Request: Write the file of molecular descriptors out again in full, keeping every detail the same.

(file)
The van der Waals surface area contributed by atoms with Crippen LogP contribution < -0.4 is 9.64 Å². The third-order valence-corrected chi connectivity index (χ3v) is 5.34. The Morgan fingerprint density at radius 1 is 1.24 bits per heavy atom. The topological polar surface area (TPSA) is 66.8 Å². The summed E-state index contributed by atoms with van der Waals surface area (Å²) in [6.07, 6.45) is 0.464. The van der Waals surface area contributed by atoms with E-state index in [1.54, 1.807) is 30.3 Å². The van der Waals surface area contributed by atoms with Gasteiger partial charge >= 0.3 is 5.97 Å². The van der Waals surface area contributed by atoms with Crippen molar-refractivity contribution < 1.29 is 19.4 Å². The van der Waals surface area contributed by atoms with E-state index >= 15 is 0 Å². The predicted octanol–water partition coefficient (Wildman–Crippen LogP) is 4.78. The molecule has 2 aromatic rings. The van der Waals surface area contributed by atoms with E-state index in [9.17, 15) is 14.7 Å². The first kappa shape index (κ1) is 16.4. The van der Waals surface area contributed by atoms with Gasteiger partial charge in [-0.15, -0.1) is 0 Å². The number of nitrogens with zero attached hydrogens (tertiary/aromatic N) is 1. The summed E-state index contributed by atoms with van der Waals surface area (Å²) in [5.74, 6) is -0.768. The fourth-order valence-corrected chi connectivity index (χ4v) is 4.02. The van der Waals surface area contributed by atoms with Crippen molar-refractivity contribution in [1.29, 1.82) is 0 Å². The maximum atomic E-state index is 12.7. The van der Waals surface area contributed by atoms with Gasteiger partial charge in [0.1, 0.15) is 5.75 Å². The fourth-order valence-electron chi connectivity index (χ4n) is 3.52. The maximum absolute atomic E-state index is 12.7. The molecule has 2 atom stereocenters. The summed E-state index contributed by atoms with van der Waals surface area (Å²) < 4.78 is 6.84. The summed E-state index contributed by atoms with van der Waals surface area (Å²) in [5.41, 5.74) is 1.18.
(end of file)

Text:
The van der Waals surface area contributed by atoms with Crippen LogP contribution < -0.4 is 9.64 Å². The third-order valence-corrected chi connectivity index (χ3v) is 5.34. The Morgan fingerprint density at radius 1 is 1.24 bits per heavy atom. The topological polar surface area (TPSA) is 66.8 Å². The summed E-state index contributed by atoms with van der Waals surface area (Å²) in [6.07, 6.45) is 0.464. The van der Waals surface area contributed by atoms with E-state index in [1.54, 1.807) is 30.3 Å². The van der Waals surface area contributed by atoms with Gasteiger partial charge >= 0.3 is 5.97 Å². The van der Waals surface area contributed by atoms with Crippen molar-refractivity contribution < 1.29 is 19.4 Å². The van der Waals surface area contributed by atoms with E-state index >= 15 is 0 Å². The predicted octanol–water partition coefficient (Wildman–Crippen LogP) is 4.78. The molecule has 2 aromatic rings. The van der Waals surface area contributed by atoms with E-state index in [9.17, 15) is 14.7 Å². The first kappa shape index (κ1) is 16.4. The van der Waals surface area contributed by atoms with Gasteiger partial charge in [-0.15, -0.1) is 0 Å². The number of nitrogens with zero attached hydrogens (tertiary/aromatic N) is 1. The summed E-state index contributed by atoms with van der Waals surface area (Å²) in [5.74, 6) is -0.768. The fourth-order valence-corrected chi connectivity index (χ4v) is 4.02. The van der Waals surface area contributed by atoms with Crippen molar-refractivity contribution in [1.29, 1.82) is 0 Å². The maximum atomic E-state index is 12.7. The van der Waals surface area contributed by atoms with Gasteiger partial charge in [0.1, 0.15) is 5.75 Å². The fourth-order valence-electron chi connectivity index (χ4n) is 3.52. The maximum absolute atomic E-state index is 12.7. The molecule has 2 atom stereocenters. The summed E-state index contributed by atoms with van der Waals surface area (Å²) < 4.78 is 6.84. The summed E-state index contributed by atoms with van der Waals surface area (Å²) in [5.41, 5.74) is 1.18.